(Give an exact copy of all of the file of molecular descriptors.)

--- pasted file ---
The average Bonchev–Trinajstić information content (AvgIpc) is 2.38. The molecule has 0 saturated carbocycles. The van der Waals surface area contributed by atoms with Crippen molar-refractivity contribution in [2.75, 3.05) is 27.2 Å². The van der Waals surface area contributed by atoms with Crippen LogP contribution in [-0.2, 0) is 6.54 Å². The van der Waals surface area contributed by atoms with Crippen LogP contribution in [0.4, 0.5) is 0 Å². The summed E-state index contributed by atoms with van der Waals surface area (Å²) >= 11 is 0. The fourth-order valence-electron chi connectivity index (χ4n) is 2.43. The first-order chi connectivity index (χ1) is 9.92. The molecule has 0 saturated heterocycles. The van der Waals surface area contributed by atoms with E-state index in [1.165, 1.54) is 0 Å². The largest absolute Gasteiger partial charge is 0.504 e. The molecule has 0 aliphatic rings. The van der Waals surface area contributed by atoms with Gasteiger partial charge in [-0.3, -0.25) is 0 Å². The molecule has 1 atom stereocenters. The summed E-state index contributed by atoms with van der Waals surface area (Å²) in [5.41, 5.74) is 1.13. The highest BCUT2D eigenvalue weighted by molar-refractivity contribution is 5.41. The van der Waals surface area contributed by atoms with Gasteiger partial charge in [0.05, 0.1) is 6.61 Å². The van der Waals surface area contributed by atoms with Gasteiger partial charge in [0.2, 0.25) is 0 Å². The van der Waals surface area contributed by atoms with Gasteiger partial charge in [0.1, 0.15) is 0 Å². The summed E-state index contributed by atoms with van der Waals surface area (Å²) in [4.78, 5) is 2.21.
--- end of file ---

The average Bonchev–Trinajstić information content (AvgIpc) is 2.38. The molecule has 0 saturated carbocycles. The van der Waals surface area contributed by atoms with Crippen molar-refractivity contribution in [2.75, 3.05) is 27.2 Å². The van der Waals surface area contributed by atoms with Crippen LogP contribution in [-0.2, 0) is 6.54 Å². The van der Waals surface area contributed by atoms with Crippen LogP contribution in [0.4, 0.5) is 0 Å². The summed E-state index contributed by atoms with van der Waals surface area (Å²) >= 11 is 0. The fourth-order valence-electron chi connectivity index (χ4n) is 2.43. The first-order chi connectivity index (χ1) is 9.92. The molecule has 0 saturated heterocycles. The van der Waals surface area contributed by atoms with E-state index in [1.165, 1.54) is 0 Å². The largest absolute Gasteiger partial charge is 0.504 e. The molecule has 0 aliphatic rings. The van der Waals surface area contributed by atoms with Gasteiger partial charge in [-0.3, -0.25) is 0 Å². The molecule has 1 atom stereocenters. The summed E-state index contributed by atoms with van der Waals surface area (Å²) in [5.41, 5.74) is 1.13. The highest BCUT2D eigenvalue weighted by molar-refractivity contribution is 5.41. The van der Waals surface area contributed by atoms with Gasteiger partial charge in [0.05, 0.1) is 6.61 Å². The van der Waals surface area contributed by atoms with Gasteiger partial charge in [0.2, 0.25) is 0 Å². The van der Waals surface area contributed by atoms with Gasteiger partial charge in [0.1, 0.15) is 0 Å². The summed E-state index contributed by atoms with van der Waals surface area (Å²) in [4.78, 5) is 2.21.